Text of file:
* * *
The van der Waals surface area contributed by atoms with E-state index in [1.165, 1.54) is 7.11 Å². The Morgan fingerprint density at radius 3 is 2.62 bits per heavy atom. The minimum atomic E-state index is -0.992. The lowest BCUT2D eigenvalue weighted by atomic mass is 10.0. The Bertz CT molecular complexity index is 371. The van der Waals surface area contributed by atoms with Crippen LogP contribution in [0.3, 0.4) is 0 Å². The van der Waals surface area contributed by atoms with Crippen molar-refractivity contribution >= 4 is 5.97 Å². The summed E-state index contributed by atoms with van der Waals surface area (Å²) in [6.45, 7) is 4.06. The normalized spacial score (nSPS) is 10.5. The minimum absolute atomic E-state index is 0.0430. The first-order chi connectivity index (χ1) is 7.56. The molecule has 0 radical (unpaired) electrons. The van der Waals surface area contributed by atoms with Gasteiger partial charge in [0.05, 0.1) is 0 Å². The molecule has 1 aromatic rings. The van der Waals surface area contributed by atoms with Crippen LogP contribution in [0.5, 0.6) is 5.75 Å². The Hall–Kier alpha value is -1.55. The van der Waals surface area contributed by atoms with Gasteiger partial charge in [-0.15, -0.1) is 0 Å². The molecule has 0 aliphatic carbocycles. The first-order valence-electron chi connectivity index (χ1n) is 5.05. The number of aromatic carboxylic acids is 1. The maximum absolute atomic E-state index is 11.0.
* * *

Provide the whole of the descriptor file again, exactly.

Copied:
The van der Waals surface area contributed by atoms with E-state index in [1.165, 1.54) is 7.11 Å². The Morgan fingerprint density at radius 3 is 2.62 bits per heavy atom. The minimum atomic E-state index is -0.992. The lowest BCUT2D eigenvalue weighted by atomic mass is 10.0. The Bertz CT molecular complexity index is 371. The van der Waals surface area contributed by atoms with Crippen LogP contribution in [0.3, 0.4) is 0 Å². The van der Waals surface area contributed by atoms with Crippen molar-refractivity contribution >= 4 is 5.97 Å². The summed E-state index contributed by atoms with van der Waals surface area (Å²) in [6.45, 7) is 4.06. The normalized spacial score (nSPS) is 10.5. The minimum absolute atomic E-state index is 0.0430. The first-order chi connectivity index (χ1) is 7.56. The molecule has 0 radical (unpaired) electrons. The van der Waals surface area contributed by atoms with Gasteiger partial charge in [0.05, 0.1) is 0 Å². The molecule has 1 aromatic rings. The van der Waals surface area contributed by atoms with Crippen LogP contribution in [0.5, 0.6) is 5.75 Å². The Hall–Kier alpha value is -1.55. The van der Waals surface area contributed by atoms with Gasteiger partial charge in [-0.15, -0.1) is 0 Å². The molecule has 0 aliphatic carbocycles. The first-order valence-electron chi connectivity index (χ1n) is 5.05. The number of aromatic carboxylic acids is 1. The maximum absolute atomic E-state index is 11.0.